R: Geometries to approximate a cross section of 2-d and 3-d...
Periodic geometries for spherical data.
Geometries to approximate a cross section of
2-d and 3-d spherical data.
This model is a simple geometry that assumes the first coordinate is
periodic in the interval [0,360]. The remaining coordinates are regular (Euclidean).
This might be used to approximate a section of spherical data that excludes the
polar caps. These approximations are useful because one can take advantage of
faster methods based on rectangular grids rather the more complex grids on a
sphere. The disadvantage is that the mapping from these coordinates to the
sphere is distorted as one gets close to the poles.
These geometries are specified with the LKGeometry argument either in
LKrigSetup or LatticeKrig.
They have the four specific methods: LKrigLatticeCenters,
LKrigSAR, LKrigSetupLattice, setDefaultsLKinfo
and the source code is consolidated in the source files ModelRing.R and
ModelCylinder.R in the R subdirectory of this package source.
This model follows the Mercator projection for a sphere where
longitude and latitude are treated as Euclidean coordinates except that
longitude is periodic. So the actual coordinates represent the surface of
cylinder which is one way of visualizing the Mercator projection.
To keep things simple the first coordinate is
essentially hardwired to be in the scale of degrees (sorry for all you fans of radians) and wrapping
0 to 360. It is important to scale the second coordinate in this
geometry to be comparable in spatial scale to degrees (use the V
argument in LKrigSetup). However, if the second coordinate can be interpreted as a latitude it is often reasonable to assume the spatial scales are the same in these two coordinates.
Note this geometry can also be used to represent an equatorial section of a spherical volume. Here the first coordinate is longitude but the second can be
interpreted as a radius from the sphere's center.
This is a case where care needs to taken to scale the radial component to make sense with the degrees in the first.
This is just the three dimensional extension of LKRing
with the first coordinate being periodic in (0,360) and the
remaining two treated as Euclidean
The periodicity in the first coordinate is implemented in two places.
First in setting up the spatial autoregression (SAR) weights, the weights
reflect the wrapping. Second in finding distances between coordinates the
nodes in the lattice has the first coordinate tagged as being periodic.
Specifically in LKrigSetupLattice the gridList for each lattice has an attribute vector that indicates which coordinates are periodic. This information is used in the distance function LKrigDistance when called with arguments of a matrix and a gridList.
Why is this so complicated? This structure is designed around the fact that one
can find the pairwise distance matrix quickly between an arbitrary set of locations and a rectangular grid (a gridList object in this package).
The grid points within a delta radius of an arbitrary point can be found by simple arithmetic and indexing. Because these two geometries have regular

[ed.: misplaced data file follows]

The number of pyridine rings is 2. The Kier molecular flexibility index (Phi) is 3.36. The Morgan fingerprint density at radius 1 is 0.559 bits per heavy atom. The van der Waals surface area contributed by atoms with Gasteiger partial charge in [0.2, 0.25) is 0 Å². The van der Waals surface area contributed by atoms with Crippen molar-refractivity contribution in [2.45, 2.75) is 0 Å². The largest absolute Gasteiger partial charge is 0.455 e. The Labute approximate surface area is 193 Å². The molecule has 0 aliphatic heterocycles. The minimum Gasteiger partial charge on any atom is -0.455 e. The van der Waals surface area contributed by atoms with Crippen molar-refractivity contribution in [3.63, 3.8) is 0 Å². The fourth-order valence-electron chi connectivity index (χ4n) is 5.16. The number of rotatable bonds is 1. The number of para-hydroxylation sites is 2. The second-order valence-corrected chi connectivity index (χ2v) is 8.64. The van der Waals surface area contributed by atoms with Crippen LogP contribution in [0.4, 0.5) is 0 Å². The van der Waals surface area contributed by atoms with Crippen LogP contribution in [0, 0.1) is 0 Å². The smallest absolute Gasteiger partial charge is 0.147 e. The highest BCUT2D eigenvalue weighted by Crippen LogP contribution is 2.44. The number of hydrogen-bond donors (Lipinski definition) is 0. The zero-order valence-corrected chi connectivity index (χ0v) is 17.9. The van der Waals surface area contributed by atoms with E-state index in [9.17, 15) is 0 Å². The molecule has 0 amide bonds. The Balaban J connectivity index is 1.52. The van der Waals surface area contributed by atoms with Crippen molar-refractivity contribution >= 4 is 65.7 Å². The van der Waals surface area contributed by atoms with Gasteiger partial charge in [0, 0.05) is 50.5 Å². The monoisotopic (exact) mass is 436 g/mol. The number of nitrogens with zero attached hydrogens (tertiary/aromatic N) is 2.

lattice spacings is it useful to exploit this. See LKrigDistance
for more details about the distance function.
Finally, we note that for just patches of the sphere one can use the usual
LKRectangle geometry and change the distance function to either chordal or
great circle distance. This gives a different approach to dealing with the
inherent curvature but will be awkward as the domain is close to the poles.
# fit the CO2 satellite data with a fixed lambda
# (use a very small number of basis functions so example
# runs quickly)
LKinfo1<- LKrigSetup(CO2$lon.lat, NC=8 ,nlevel=1, lambda=.2,
obj1<- LKrig( CO2$lon.lat,CO2$y,LKinfo=LKinfo1)
# take a look:
# compare to fitting without wrapping
# LKinfo2<- LKrigSetup(CO2$lon.lat, NC=8 ,nlevel=1,
# lambda=.2, a.wght=5, alpha=1 )
# obj2<- LKrig( CO2$lon.lat,CO2$y,LKinfo=LKinfo2)
# not periodic in longitude:
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Loading required package: spam
Loading required package: grid
Spam version 1.3-0 (2015-10-24) is loaded.
Type 'help( Spam)' or 'demo( spam)' for a short introduction
and overview of this package.
Help for individual functions is also obtained by adding the
suffix '.spam' to the function name, e.g. 'help( chol.spam)'.
Attaching package: 'spam'
The following objects are masked from 'package:base':
Loading required package: fields
Loading required package: maps
# maps v3.1: updated 'world': all lakes moved to separate new #
# 'lakes' database. Type '?world' or 'news(package="maps")'. #
> png(filename="/home/ddbj/snapshot/RGM3/R_CC/result/LatticeKrig/PeriodicGeometry.Rd_%03d_medium.png", width=480, height=480)
> ### Name: Periodic geometries for spherical data.
> ### Title: Geometries to approximate a cross section of 2-d and 3-d
> ### spherical data.
> ### Aliases: LKRing LKCylinder
> ### Keywords: spatial
> ### ** Examples
> # fit the CO2 satellite data with a fixed lambda
> # (use a very small number of basis functions so example
> # runs quickly)
> LKinfo1<- LKrigSetup(CO2$lon.lat, NC=8 ,nlevel=1, lambda=.2,
+ a.wght=5, alpha=1,
+ LKGeometry="LKRing" )
> obj1<- LKrig( CO2$lon.lat,CO2$y,LKinfo=LKinfo1)
> # take a look:
> surface( obj1)
> world( add=TRUE)
> # compare to fitting without wrapping
> # LKinfo2<- LKrigSetup(CO2$lon.lat, NC=8 ,nlevel=1,
> # lambda=.2, a.wght=5, alpha=1 )
> # obj2<- LKrig( CO2$lon.lat,CO2$y,LKinfo=LKinfo2)
> # not periodic in longitude:
> # surface(obj2)
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